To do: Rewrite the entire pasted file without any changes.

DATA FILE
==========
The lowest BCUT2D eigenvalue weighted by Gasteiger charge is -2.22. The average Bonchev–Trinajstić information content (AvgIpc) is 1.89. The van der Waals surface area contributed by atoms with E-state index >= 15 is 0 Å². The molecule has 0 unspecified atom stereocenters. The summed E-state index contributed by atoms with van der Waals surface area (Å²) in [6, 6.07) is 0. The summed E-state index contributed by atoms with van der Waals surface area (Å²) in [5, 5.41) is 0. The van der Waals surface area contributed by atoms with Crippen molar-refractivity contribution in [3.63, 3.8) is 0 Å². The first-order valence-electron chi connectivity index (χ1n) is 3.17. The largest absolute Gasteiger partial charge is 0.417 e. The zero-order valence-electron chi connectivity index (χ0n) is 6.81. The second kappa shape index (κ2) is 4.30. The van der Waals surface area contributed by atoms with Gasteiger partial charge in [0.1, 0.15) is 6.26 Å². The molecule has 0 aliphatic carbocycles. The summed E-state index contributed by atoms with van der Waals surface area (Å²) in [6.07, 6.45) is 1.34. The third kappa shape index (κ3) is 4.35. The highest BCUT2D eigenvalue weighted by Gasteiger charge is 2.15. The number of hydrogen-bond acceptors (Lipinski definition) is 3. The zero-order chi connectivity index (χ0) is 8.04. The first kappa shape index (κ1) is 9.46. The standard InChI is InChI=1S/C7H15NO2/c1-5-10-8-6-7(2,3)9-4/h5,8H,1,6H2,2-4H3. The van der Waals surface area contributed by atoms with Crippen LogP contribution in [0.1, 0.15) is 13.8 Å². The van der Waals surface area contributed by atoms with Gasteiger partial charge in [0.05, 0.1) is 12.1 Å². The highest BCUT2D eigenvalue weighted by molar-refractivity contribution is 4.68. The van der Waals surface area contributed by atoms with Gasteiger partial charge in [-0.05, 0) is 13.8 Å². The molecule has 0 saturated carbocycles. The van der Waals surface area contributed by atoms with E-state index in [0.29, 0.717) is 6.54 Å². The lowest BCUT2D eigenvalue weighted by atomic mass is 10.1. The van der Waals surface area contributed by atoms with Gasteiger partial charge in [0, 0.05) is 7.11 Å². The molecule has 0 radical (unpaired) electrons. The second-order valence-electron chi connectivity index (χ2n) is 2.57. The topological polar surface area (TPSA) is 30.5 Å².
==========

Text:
The lowest BCUT2D eigenvalue weighted by Gasteiger charge is -2.22. The average Bonchev–Trinajstić information content (AvgIpc) is 1.89. The van der Waals surface area contributed by atoms with E-state index >= 15 is 0 Å². The molecule has 0 unspecified atom stereocenters. The summed E-state index contributed by atoms with van der Waals surface area (Å²) in [6, 6.07) is 0. The summed E-state index contributed by atoms with van der Waals surface area (Å²) in [5, 5.41) is 0. The van der Waals surface area contributed by atoms with Crippen molar-refractivity contribution in [3.63, 3.8) is 0 Å². The first-order valence-electron chi connectivity index (χ1n) is 3.17. The largest absolute Gasteiger partial charge is 0.417 e. The zero-order valence-electron chi connectivity index (χ0n) is 6.81. The second kappa shape index (κ2) is 4.30. The van der Waals surface area contributed by atoms with Gasteiger partial charge in [0.1, 0.15) is 6.26 Å². The molecule has 0 aliphatic carbocycles. The summed E-state index contributed by atoms with van der Waals surface area (Å²) in [6.07, 6.45) is 1.34. The third kappa shape index (κ3) is 4.35. The highest BCUT2D eigenvalue weighted by Gasteiger charge is 2.15. The number of hydrogen-bond acceptors (Lipinski definition) is 3. The zero-order chi connectivity index (χ0) is 8.04. The first kappa shape index (κ1) is 9.46. The standard InChI is InChI=1S/C7H15NO2/c1-5-10-8-6-7(2,3)9-4/h5,8H,1,6H2,2-4H3. The van der Waals surface area contributed by atoms with Crippen LogP contribution in [0.1, 0.15) is 13.8 Å². The van der Waals surface area contributed by atoms with Gasteiger partial charge in [0.05, 0.1) is 12.1 Å². The highest BCUT2D eigenvalue weighted by molar-refractivity contribution is 4.68. The van der Waals surface area contributed by atoms with Gasteiger partial charge in [-0.05, 0) is 13.8 Å². The molecule has 0 saturated carbocycles. The van der Waals surface area contributed by atoms with E-state index in [0.29, 0.717) is 6.54 Å². The lowest BCUT2D eigenvalue weighted by atomic mass is 10.1. The van der Waals surface area contributed by atoms with Gasteiger partial charge in [0, 0.05) is 7.11 Å². The molecule has 0 radical (unpaired) electrons. The second-order valence-electron chi connectivity index (χ2n) is 2.57. The topological polar surface area (TPSA) is 30.5 Å².